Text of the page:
Imagine you have a scenario represented in the following diagram:


When role 2 in account 2 calls s3:PutObject to store an object in bucket 1, which KMS key do you think is used to encrypt the object?

If you guessed key 2 (i.e. the one in the same account as the role) you would be right - and you would have known more than I did this morning. I assumed it would be key 1, i.e. the one living in the same account as the bucket. I would wager a guess that most people would think the same as I did (i.e. that unqualified key IDs and aliases are resolved relative to the bucket’s account, not the caller’s account) when they are configuring their bucket’s encryption configuration.

Why is this a problem?

This behaviour can cause problems in two ways.

The first is the more likely scenario: key 2 doesn’t exist. Then role 2’s attempt to write objects will fail with an error message about a KMS key with ARN arn:aws:kms:region:22222222:alias/my-key not existing. At least that “fails fast” and can be resolved.

The second is described at the start of this post: the object will be successfully stored and encrypted with key 2. Now if any principals in account 1 try to read the object they will fail with KMS decryption errors, even if they have permission to decrypt using key 1 – that will cause a lot of confusion down the track, especially if roles from both accounts write to the bucket: some objects will be encrypted with key 1 and some encrypted with key 2. The only way to fix those is to re-upload the objects.

What can be done to prevent it?

Always use a fully-qualified ARN (either a key ID or key alias is fine) and you won’t have this problem. AWS already tries to nudge users towards this safe default: the web console will only allow you to specify an ARN. I suspect they won’t change the API because of their commendable commitment to backwards compatibility.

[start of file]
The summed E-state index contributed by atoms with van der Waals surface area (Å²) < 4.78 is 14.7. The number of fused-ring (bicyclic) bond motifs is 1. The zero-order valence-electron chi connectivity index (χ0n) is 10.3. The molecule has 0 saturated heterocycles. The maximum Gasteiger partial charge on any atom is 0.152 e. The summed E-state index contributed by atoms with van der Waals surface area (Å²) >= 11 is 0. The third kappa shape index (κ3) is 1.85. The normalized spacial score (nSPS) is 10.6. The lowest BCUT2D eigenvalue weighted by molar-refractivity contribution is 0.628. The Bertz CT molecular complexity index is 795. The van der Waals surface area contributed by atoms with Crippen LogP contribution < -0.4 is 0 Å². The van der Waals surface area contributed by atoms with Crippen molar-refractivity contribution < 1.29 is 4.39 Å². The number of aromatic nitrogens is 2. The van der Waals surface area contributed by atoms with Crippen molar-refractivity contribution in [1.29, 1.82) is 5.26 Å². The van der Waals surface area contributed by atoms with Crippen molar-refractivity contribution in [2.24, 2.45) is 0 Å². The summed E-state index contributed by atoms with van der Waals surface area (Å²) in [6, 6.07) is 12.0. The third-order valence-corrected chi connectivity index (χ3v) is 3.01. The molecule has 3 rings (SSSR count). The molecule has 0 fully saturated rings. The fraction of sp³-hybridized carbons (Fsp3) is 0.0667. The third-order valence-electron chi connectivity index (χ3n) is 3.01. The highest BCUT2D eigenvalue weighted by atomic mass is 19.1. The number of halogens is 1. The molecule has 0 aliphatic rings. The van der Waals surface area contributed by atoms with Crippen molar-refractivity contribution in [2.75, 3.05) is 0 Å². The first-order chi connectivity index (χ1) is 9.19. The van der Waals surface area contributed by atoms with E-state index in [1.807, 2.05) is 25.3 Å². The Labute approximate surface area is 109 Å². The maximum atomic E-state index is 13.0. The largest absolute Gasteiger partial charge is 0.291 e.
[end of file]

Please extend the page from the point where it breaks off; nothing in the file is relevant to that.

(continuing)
Do other AWS services have this issue?

There are a lot of services that allow a) cross-account access and b) encryption using customer-managed KMS keys. I don’t have the time to check them all, but I did check DynamoDB and Secrets Manager.

DynamoDB doesn’t have this problem because when a value like alias/my-key is provided to the UpdateTable API, it is resolved to a fully-qualified key ARN and stored as such.

Secrets Manager likewise doesn’t have this problem. It doesn’t take the DynamoDB approach of resolving to a fully-qualified ARN, but it will fail fast-ish. Cross-account reads will get the error message Access to KMS is not allowed. Cross-account writes will get You must specify a KMS key ARN to update the secret from a different AWS account. It would be nice if the first error message was as helpful as the second error message, but now I’m just being picky.

Is this a security issue?

I don’t think so. The closest I can come is this really contrived scenario:

  • Key 2’s key policy is changed to allow any AWS account to call kms:Decrypt.
  • Role 2 downloads and re-uploads every object in bucket 1, encrypted with key 2.
  • Now the administrator of account 2 gets a sneaky audit trail of everyone who reads objects from bucket 1. The administrator of account 1 might not like that.